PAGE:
It also meant uncomfortable interactions, most surrounding mask etiquette. 

“I’m running two ugly encounters, maybe six mildly uncomfortable encounters a week. Not terrible, but it’s not fun,” Lambert remarked, adding that some patrons refusing to wear masks would then give the store one-star reviews online.

“So I went to my lawyers … and now I have my script prepared,” he said. “But it’s all very alien, you know?”

For Jammin’ Crepes, the ban on eating indoors still means a limited amount of outdoor seating, available on a first-come, first-serve basis. Rizk says that they are also looking to use their food truck for “reasonably sized, COVID-safe private events” and hope to be able to bring it on campus in the fall, as they have in the past.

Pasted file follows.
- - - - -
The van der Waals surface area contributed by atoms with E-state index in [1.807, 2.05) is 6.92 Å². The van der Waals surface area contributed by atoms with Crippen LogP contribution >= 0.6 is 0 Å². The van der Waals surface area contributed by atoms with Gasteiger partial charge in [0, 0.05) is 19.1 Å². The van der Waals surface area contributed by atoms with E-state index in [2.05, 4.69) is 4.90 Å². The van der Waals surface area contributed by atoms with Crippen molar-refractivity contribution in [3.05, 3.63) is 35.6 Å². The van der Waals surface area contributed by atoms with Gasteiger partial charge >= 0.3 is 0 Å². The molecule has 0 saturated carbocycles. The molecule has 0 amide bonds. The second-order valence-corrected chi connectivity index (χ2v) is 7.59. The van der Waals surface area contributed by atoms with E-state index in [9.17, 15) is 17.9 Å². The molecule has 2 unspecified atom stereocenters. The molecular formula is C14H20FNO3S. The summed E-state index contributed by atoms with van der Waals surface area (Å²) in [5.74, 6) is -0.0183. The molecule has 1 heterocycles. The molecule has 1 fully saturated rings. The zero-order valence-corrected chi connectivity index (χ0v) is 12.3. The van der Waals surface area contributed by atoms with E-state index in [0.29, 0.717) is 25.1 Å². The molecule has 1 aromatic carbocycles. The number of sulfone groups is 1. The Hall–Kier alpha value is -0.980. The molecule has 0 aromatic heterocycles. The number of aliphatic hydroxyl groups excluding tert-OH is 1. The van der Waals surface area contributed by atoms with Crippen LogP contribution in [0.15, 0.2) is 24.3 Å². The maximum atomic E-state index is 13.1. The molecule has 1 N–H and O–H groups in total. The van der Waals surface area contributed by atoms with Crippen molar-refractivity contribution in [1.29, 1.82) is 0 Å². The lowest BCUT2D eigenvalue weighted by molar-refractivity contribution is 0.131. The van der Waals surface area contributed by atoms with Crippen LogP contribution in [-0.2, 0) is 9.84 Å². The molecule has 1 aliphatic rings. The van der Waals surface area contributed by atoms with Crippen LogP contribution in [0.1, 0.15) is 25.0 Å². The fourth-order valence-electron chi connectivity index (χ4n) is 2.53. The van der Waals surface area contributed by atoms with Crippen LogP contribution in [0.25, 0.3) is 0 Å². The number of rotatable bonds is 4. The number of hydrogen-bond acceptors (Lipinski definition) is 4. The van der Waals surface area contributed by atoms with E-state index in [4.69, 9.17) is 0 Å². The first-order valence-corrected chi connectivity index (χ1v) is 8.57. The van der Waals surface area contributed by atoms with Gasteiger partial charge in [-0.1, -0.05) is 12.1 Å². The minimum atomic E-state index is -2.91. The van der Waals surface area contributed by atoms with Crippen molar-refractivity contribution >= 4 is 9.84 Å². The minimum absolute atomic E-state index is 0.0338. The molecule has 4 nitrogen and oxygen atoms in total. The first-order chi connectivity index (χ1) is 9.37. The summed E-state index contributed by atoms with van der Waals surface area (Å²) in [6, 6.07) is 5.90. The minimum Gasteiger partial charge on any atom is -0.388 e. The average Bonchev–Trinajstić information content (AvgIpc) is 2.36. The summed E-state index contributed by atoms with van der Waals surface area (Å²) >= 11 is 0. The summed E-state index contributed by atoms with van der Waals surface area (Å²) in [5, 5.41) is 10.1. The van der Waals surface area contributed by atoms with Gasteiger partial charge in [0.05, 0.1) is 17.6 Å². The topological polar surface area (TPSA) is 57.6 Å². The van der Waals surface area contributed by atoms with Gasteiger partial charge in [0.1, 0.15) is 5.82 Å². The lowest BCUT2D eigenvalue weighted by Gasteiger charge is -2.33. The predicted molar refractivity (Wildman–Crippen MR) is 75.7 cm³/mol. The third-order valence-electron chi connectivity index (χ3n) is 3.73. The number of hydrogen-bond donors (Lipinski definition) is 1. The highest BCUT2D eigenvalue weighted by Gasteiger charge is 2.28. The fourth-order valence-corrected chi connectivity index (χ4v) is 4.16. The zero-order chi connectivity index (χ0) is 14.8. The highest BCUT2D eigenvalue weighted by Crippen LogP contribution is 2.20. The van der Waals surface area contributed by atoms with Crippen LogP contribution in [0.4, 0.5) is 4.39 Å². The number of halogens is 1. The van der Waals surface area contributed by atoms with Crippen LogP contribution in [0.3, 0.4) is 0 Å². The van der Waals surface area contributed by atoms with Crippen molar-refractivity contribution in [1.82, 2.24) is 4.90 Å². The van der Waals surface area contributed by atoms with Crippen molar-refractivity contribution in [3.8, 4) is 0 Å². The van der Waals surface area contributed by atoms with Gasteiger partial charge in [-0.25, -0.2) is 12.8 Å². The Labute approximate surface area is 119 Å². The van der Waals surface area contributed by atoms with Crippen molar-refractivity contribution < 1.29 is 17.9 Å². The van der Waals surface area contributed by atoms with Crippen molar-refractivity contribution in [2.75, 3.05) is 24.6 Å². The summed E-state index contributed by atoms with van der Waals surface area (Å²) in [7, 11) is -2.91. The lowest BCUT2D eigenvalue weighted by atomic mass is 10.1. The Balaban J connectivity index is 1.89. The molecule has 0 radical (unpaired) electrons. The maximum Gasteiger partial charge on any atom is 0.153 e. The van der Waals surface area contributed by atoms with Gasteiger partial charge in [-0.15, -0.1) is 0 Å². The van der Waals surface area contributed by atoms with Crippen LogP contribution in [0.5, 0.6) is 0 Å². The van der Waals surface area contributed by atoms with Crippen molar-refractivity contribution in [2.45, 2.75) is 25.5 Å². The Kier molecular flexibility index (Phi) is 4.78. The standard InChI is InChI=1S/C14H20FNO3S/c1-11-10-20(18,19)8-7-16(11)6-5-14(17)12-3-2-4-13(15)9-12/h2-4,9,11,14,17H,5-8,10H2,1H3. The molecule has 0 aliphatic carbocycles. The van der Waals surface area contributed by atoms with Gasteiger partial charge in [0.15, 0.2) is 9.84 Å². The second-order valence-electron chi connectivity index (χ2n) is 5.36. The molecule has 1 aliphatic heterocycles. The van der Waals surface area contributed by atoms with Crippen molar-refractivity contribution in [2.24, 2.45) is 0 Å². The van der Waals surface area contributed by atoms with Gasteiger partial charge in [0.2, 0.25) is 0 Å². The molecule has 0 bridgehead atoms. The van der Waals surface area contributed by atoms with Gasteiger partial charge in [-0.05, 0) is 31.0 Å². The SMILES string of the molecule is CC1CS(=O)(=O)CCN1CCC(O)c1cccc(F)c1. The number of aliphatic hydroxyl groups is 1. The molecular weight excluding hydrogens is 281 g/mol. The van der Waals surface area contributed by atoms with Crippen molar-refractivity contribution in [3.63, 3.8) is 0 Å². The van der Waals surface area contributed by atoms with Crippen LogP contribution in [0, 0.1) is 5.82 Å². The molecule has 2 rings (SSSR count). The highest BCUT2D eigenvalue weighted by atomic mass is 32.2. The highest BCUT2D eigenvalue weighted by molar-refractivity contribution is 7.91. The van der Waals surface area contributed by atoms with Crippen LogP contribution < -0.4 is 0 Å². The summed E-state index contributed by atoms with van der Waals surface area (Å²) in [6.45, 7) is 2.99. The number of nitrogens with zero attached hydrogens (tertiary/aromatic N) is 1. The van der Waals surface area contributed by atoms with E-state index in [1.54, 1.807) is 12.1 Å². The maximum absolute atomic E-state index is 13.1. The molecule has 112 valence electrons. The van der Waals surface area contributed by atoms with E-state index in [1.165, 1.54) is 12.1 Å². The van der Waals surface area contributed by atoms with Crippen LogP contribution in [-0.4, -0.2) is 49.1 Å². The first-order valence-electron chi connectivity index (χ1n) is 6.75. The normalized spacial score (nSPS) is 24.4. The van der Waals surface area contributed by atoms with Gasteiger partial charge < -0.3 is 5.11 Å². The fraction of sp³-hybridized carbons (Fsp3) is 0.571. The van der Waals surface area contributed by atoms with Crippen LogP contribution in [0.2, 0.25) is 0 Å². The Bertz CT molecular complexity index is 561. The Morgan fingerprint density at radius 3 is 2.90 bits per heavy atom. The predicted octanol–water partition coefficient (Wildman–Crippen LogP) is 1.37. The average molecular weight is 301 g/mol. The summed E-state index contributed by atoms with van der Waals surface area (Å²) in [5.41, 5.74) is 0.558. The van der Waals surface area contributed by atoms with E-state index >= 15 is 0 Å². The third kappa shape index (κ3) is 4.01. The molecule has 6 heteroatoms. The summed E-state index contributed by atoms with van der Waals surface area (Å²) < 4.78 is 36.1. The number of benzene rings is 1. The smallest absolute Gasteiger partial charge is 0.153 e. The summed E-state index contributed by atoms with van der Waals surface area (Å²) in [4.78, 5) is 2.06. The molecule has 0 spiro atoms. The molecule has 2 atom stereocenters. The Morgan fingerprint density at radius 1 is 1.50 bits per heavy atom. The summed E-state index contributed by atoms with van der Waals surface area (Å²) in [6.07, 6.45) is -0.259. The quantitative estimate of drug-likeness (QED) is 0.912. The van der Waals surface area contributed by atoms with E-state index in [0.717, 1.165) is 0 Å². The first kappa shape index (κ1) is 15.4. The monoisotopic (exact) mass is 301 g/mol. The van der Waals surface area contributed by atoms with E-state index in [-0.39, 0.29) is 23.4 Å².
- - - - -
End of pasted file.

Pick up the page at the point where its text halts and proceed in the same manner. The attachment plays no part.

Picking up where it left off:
Even as Labyrinth brings in additional staff to process orders, von Moltke is committed to managing capacity within her store and to ensure social distancing throughout the process.

“We will … have several days when the store is closed to the public and open only to students,” she said, adding that there will be many more days with “minimal hours” during which the store will be open to the public.

Despite the inevitable impact on non-coursebook revenue, von Moltke said that this decision was made with students’ well-being in mind.

“The priority in this period simply has to be to make sure students get their books when they need them and in a safe way,” she said.

As many businesses attempt to adapt and revolutionize their presence online, Labyrinth is no exception. A new online subscription service allows customers to sign up for new arrival alerts tailored to their fields of interest, and von Moltke said she is trying to make it as easy as possible for customers to “stay connected with the store” and shop without going in.